How many cores are enough? Optimizing the transperineal prostate biopsy template

This article was originally published here

Urol Oncol. 2022 Jan 20:S1078-1439(21)00546-9. doi: 10.1016/j.urolonc.2021.11.026. Online ahead of print.

ABSTRACT

INTRODUCTION AND OBJECTIVE: Most urologists use a 10-12 core template during transrectal ultrasound guided prostate biopsy (TRUS-B). A similar consensus template does not exist for transperineal prostate biopsy (TP-B) including the optimal number and location of biopsy cores. We examined our institutional cohort to develop an optimal systematic template for TP-B.

METHODS: We prospectively monitored our first 200 consecutive free-hand TP-B. These included men who were biopsy naïve (n = 117), had elevated PSA with prior negative biopsy (n = 18), and men on active surveillance (n = 65). All men underwent a 20 core TP-B with each core placed in a separate specimen container. This allowed the 20-core TP-B to be easily broken down as though fewer cores had been taken in each patient. Ten, 12, and 16 core templates were designed a priori and compared within each patient to the 20 core template. The highest Grade Group (GG) at pathologic analysis was assigned to each biopsy. Primary outcome was detection of clinically significant prostate cancer, defined as ≥GG2. Secondary outcome was detection of GG1 prostate cancer. We performed sub-group analyses of biopsy naïve men and biopsy naïve men stratified by PSA density (<0.15 vs. ≥0.15 ng/mL/cc). An historic institutional cohort of 10-12 core TRUS-B (n = 170) was used to compare prostate cancer detection between techniques. P value of ≤0.05 was considered statistically significant.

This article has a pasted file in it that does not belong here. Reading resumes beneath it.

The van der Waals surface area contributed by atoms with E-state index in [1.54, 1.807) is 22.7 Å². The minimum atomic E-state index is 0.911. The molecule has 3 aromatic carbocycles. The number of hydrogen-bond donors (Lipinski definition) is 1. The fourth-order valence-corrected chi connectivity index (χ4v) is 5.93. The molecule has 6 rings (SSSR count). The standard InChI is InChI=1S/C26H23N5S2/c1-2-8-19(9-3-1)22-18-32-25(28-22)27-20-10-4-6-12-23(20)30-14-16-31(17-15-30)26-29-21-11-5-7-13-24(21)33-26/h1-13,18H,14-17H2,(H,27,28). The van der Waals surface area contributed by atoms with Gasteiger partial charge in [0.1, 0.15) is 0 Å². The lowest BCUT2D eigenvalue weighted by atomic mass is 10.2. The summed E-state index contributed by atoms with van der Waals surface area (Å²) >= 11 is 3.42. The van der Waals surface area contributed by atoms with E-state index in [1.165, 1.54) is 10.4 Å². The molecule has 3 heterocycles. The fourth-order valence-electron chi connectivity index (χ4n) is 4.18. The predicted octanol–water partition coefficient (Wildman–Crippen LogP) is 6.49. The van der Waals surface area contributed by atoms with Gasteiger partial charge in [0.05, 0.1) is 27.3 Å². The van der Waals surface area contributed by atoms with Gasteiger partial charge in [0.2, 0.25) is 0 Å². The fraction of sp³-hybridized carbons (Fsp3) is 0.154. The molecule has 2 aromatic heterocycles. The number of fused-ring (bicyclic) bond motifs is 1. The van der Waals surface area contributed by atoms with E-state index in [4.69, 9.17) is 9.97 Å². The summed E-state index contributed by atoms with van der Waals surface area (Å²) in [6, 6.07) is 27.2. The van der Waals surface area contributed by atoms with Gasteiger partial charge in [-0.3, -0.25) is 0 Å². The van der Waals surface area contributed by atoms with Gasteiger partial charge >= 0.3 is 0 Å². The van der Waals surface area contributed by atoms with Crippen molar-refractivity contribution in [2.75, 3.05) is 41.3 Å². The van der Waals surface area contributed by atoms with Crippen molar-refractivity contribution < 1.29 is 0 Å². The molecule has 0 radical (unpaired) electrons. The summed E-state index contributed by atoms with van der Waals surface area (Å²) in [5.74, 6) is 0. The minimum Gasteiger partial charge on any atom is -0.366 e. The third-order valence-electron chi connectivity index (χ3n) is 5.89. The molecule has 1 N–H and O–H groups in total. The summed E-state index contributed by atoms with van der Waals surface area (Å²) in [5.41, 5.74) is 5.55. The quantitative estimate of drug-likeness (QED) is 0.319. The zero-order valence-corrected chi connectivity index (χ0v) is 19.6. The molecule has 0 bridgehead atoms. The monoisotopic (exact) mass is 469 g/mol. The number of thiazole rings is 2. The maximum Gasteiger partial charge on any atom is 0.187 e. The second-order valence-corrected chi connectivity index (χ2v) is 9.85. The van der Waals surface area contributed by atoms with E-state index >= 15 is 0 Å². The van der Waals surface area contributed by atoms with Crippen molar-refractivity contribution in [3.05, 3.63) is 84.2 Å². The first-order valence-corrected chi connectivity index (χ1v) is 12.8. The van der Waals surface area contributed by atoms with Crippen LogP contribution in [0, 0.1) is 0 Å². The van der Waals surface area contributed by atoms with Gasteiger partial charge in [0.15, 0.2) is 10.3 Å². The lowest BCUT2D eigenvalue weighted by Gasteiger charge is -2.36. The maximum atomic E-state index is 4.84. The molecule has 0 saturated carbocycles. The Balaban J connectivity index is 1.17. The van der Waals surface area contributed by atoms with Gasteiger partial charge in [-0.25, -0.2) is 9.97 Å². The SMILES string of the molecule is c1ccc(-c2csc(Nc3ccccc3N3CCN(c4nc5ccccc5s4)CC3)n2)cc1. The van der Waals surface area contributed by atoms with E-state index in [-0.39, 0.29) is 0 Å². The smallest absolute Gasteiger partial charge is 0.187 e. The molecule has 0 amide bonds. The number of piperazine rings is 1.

RESULTS: Clinically significant cancers were detected in 98 men (49%) using a 20 core TP-B technique. Had we sampled fewer cores we would have identified clinically significant cancers in 93 (47%, 16 core), 91 (46%, 12 core), and 82 (41%, 10 core) men. More clinically significant cancers were detected by the 20 core template compared to the 10 core template for both the whole cohort (49% vs. 41%, P = 0.02) and the biopsy naïve subset (48% vs. 40%, P = 0.05). Additional cores did not result in an increased detection of GG1 cancers (20-core: 35% vs. 10-core: 44%, P = 0.09). Less than one quarter of biopsy naïve men with a PSA density <0.15 were found to have clinically significant cancers. More clinically significant cancers were detected in the 12-core TP-B cohort compared to the 12-core TRUS-B series (46% vs. 38%, P < 0.001).

CONCLUSIONS: A 20 core TP-B systematic biopsy template detected a greater number of clinically significant prostate cancers compared to a 10 core TP template. Cancer detection was similar for 12, 16, and 20 core templates. Higher core numbers did not result in greater detection of GG1 tumors reflecting increased detection of concomitant ≥GG2 with greater sampling. We propose a minimum 12 core systematic biopsy template for men undergoing TP-B.

PMID:35067430 | DOI:10.1016/j.urolonc.2021.11.026